In addition, a few days ago, officers of the 6th precinct of the Batumi municipal police did not take adequate measures with respect to violent acts committed against several members of the LGBT community and, instead of the perpetrators, detained the aforementioned members. There have been a few cases in the past (the arbitrary detainment of White Noise Movement activist, Paata Sabelashvili, on 20 August 2016 and the beating of one of the members by police officers on transphobic motives) which also show probable participation of police officers in arbitrary detainments and incidents of homophobic violence.
The factual circumstances presented above point to inhumane and derogatory treatment of L. Berianidze and T. Kusiani, including the beating of the latter, allegedly on homophobic motives and inflicting physical, mental pain and suffering on the victims, which, respectively, qualify as criminal activities envisaged under articles 126 and 1443.2 of the Criminal Code of Georgia (CCG), committed on the basis of sexual orientation (article 531 of the CCG).
Over the years, organizations working on protecting human rights have been pointing out the absence of a unified strategy and systemic policy for battling hate crimes, however, because of the lack of political will, the authorities have not even begun working on such reform. Crimes motivated by homo/bi/transphobia frequently remain without due attention and investigation from the police and the victims of such violations of human rights become subject to repeat victimization, due to homophobic policies and police culture. In such cases, the police are showing a tendency of shifting the blame onto the victims and arresting them. Even more, on certain occasions the police themselves turn to violence towards LGBT members and show their homo/bi/transphobic attitude in the cruelest ways.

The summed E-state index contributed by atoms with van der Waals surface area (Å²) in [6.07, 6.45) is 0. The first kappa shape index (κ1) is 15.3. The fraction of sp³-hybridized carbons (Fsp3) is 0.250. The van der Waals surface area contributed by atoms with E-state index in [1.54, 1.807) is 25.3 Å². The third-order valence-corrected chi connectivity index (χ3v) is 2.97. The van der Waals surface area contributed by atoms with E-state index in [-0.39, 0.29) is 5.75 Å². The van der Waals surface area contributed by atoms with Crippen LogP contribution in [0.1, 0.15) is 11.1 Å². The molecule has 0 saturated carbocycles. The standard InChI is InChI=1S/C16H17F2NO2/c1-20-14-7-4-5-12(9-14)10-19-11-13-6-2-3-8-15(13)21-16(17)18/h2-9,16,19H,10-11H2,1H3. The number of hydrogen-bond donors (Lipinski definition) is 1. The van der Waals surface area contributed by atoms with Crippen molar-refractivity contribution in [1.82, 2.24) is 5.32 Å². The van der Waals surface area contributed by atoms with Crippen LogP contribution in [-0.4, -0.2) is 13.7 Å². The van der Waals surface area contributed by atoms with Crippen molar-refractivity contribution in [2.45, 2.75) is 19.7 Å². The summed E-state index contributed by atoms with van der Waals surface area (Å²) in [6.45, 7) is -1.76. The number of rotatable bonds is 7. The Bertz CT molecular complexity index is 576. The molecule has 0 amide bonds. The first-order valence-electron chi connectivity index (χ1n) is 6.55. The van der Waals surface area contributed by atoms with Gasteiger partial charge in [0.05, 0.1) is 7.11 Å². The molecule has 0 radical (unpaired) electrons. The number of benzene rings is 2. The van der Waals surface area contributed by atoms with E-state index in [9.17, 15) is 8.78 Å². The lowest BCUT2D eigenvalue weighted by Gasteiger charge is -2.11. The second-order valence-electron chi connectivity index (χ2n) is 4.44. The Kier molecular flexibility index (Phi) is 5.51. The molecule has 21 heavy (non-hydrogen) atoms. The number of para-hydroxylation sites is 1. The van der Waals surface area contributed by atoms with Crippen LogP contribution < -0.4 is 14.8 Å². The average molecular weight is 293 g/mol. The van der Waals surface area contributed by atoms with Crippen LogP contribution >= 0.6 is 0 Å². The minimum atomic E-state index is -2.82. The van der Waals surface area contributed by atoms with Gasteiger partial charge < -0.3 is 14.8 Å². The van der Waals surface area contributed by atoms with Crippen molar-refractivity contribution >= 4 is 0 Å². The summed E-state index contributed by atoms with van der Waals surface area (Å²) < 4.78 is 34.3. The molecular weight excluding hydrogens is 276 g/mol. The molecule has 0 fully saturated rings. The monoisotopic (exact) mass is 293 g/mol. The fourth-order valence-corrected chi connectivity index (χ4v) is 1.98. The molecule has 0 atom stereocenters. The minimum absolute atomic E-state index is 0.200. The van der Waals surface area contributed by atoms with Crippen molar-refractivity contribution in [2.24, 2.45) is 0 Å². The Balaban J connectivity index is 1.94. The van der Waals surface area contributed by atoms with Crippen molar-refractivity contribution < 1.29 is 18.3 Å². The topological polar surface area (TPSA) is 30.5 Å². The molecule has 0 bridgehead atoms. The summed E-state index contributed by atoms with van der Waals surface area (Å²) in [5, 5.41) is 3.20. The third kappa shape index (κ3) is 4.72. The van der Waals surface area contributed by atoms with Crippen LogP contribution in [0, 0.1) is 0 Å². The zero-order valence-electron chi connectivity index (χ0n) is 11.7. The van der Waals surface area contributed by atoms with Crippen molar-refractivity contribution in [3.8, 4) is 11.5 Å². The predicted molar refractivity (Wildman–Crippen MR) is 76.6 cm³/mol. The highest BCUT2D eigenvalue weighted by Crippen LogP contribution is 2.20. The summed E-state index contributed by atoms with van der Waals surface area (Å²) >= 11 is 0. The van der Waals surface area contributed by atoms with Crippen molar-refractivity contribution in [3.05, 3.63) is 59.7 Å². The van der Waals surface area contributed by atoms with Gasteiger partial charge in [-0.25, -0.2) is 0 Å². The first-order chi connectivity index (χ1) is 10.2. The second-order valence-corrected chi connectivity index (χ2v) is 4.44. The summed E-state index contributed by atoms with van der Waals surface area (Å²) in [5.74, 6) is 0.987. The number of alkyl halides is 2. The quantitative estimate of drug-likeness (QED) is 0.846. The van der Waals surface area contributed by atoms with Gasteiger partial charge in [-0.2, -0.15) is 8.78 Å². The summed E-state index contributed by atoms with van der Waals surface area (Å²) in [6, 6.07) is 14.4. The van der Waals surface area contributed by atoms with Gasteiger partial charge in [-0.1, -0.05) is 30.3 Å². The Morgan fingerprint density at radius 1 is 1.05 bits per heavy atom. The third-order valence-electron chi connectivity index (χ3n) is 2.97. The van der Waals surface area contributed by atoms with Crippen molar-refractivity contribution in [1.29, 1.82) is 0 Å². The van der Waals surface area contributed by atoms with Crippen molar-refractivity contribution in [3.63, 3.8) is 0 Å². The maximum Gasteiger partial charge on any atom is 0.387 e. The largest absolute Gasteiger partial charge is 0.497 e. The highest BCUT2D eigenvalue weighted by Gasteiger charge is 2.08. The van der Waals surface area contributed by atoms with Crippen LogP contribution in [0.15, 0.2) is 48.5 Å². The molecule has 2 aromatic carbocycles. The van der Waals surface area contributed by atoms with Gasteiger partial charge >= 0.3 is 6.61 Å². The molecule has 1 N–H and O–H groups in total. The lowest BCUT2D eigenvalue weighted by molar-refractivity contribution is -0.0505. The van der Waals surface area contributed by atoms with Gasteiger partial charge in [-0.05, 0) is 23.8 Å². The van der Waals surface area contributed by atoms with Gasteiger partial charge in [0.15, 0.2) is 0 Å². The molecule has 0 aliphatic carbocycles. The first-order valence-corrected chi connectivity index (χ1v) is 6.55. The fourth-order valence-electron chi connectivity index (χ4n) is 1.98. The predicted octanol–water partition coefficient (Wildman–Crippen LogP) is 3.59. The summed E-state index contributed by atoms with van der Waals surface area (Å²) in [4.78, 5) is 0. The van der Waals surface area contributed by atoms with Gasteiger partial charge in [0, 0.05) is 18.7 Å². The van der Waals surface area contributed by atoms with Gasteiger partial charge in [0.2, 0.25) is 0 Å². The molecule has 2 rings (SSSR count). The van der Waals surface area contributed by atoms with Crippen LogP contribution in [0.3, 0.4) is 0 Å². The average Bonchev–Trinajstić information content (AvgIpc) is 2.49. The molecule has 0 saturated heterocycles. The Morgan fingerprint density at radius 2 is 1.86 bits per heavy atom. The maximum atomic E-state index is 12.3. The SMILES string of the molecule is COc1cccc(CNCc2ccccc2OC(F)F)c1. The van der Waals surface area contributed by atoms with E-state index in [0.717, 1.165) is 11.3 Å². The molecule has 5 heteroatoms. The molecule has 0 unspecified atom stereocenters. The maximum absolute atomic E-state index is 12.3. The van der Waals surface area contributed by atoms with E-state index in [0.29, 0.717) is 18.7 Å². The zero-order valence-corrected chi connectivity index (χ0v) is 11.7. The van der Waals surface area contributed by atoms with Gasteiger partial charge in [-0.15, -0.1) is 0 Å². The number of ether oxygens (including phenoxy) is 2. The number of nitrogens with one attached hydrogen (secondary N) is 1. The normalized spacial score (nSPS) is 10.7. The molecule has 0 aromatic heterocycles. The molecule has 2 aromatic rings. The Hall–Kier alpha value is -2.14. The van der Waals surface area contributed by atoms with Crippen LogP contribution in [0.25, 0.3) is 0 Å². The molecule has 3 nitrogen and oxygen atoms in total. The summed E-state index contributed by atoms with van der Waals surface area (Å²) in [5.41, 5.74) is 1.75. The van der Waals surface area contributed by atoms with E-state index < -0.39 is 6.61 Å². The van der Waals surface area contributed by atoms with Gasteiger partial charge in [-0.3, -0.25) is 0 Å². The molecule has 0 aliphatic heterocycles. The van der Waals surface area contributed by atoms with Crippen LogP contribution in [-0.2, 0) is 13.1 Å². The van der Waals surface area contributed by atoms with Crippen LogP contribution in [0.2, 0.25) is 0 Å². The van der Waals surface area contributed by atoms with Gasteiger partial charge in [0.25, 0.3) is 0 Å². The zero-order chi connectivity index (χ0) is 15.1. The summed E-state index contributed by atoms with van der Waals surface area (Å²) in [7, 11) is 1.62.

The existing inefficient, discriminatory, and repressive law enforcement policy reinforces the predisposed homo/bi/transphobic notions entrenched in society, creates the environment of impunity, and excludes discriminated groups from political and social systems. Homophobia institutionalized in law enforcement authorities deepens the oppression of LGBT groups and makes it impossible to carry out equality-based policies. Police involvement in such violent incidents weakens the trust of members of the LGBT community and other minorities in state institutions and leaves them alone in the face of violence.